One key way is to learn how to identify and address the internalized feelings that result from stigma. As challenging as this can feel, it is extremely powerful to know how to identify stigma and its effects. It helps to understand how and when stigma happens, and how it affects you as an individual when it happens. Do you get angry, hurt, withdrawn, depressed, or infuriated? As mentioned earlier, fear of stigma is worse than the actual stigma. Learning to understand stigma, how it operates, and what happens as a result will help to alleviate the fear of stigma. One way to work on this is through sharing stories -- stories of hurts, of successes, of triumphs, and of events in your life that felt discriminatory or stigmatizing. These stories can be about HIV, race, gender, age, class, etc. Laughing, crying, and shaking while you do this helps.

Second is to build allies. Allies are helpers, those who will stand side-by-side with you, taking up the struggle, who always remember you are good and who have confidence in you no matter what. Relationships with effective allies may need to be nurtured, supported, and encouraged, just as they need to nurture, support, and encourage you. To develop allies, think about whom you trust and who you want to have close to you. Then think about what it will take to get them in your life. This, in fact, may be the biggest contradiction to any internalized stigma -- to get people who understand you, who think well about you, and who will stand side-by-side with you as you are challenged by things directed at you that have very little do with you.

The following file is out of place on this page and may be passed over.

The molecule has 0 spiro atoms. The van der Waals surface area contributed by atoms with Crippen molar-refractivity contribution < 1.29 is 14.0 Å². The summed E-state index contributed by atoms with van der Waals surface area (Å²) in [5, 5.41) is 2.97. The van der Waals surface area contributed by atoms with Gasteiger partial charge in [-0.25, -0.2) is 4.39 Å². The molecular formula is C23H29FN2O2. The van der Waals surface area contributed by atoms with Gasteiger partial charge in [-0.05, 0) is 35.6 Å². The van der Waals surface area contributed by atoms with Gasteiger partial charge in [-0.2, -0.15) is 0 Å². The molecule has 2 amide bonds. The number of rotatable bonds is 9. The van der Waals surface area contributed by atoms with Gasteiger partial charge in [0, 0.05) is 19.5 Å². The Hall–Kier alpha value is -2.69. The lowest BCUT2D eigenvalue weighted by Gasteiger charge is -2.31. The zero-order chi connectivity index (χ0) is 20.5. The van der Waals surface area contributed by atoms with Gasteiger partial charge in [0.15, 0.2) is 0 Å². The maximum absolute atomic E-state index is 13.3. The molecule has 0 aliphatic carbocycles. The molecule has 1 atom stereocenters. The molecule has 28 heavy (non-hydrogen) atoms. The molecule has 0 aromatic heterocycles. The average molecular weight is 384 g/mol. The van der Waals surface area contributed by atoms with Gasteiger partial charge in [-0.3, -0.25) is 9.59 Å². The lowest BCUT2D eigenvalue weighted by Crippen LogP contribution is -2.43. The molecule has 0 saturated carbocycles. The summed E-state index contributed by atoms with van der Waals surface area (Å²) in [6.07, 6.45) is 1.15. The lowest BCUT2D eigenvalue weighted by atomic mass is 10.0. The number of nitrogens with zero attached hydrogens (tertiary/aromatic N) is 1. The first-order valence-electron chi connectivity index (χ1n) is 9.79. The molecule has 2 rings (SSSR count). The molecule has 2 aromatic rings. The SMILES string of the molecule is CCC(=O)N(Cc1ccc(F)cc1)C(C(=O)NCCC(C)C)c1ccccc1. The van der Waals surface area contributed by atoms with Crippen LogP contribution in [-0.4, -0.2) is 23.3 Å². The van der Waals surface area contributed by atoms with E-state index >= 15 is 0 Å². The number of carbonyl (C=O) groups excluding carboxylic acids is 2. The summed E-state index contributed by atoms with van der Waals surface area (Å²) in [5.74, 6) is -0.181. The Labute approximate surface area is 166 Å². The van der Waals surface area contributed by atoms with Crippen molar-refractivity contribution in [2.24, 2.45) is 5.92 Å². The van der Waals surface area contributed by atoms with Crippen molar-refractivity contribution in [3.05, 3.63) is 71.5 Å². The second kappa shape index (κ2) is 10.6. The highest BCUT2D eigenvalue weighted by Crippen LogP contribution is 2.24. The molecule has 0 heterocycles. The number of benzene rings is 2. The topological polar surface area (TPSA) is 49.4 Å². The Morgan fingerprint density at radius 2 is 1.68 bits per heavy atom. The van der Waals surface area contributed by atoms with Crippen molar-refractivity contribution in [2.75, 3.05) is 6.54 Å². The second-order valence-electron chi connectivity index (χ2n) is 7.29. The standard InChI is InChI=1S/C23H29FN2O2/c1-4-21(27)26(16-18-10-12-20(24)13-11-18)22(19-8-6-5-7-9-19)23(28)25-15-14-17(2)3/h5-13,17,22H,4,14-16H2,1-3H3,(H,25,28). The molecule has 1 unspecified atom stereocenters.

A third thing is what a dear friend of mine calls "self care". Be gentle and kind with yourself. Eat well. Exercise. Take care of your body. Do things that you enjoy whether that's dancing, going to the theater, reading, walking in nature, or being with good friends. Of course, be smart about any HIV medications. Self care goes a long way towards maintaining a healthy, productive perspective on life and in gaining an understanding of what is coming at you from outside (external stigma) as compared to what comes from inside of yourself (internalized stigma).

Stigma is a key issue in the struggle against HIV/AIDS. It has resulted from a long history of issues in our culture, none of which have anything to do with the disease itself. Stigma is directed at lots of groups in our society and it gets confusing to know how it operates and whether any stigma is the result of one's HIV status, race, gender, sexual orientation, or something entirely different. Stigma clearly affects everyone and we can also take some responsibility to end stigma, whether we are the recipient of or witness to.

Thanks for reading.

Send Marc an e-mail.

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Marc Kolman, M.S.P.H.

Marc Kolman, M.S.P.H.

Marc Kolman is a long-term public health administrator and advocate. With a passion for social justice, Marc has worked in many settings, including state and local governments and non-profit agencies. Primary interests include HIV and issues affecting the deep south. Marc is currently the executive director of the Piedmont Health Care Consortium which envisions a society in which no one is limited by oppressions, health disparities, or social injustices. Marc lives in Carrboro N.C., is an avid cyclist and is the father of three daughters.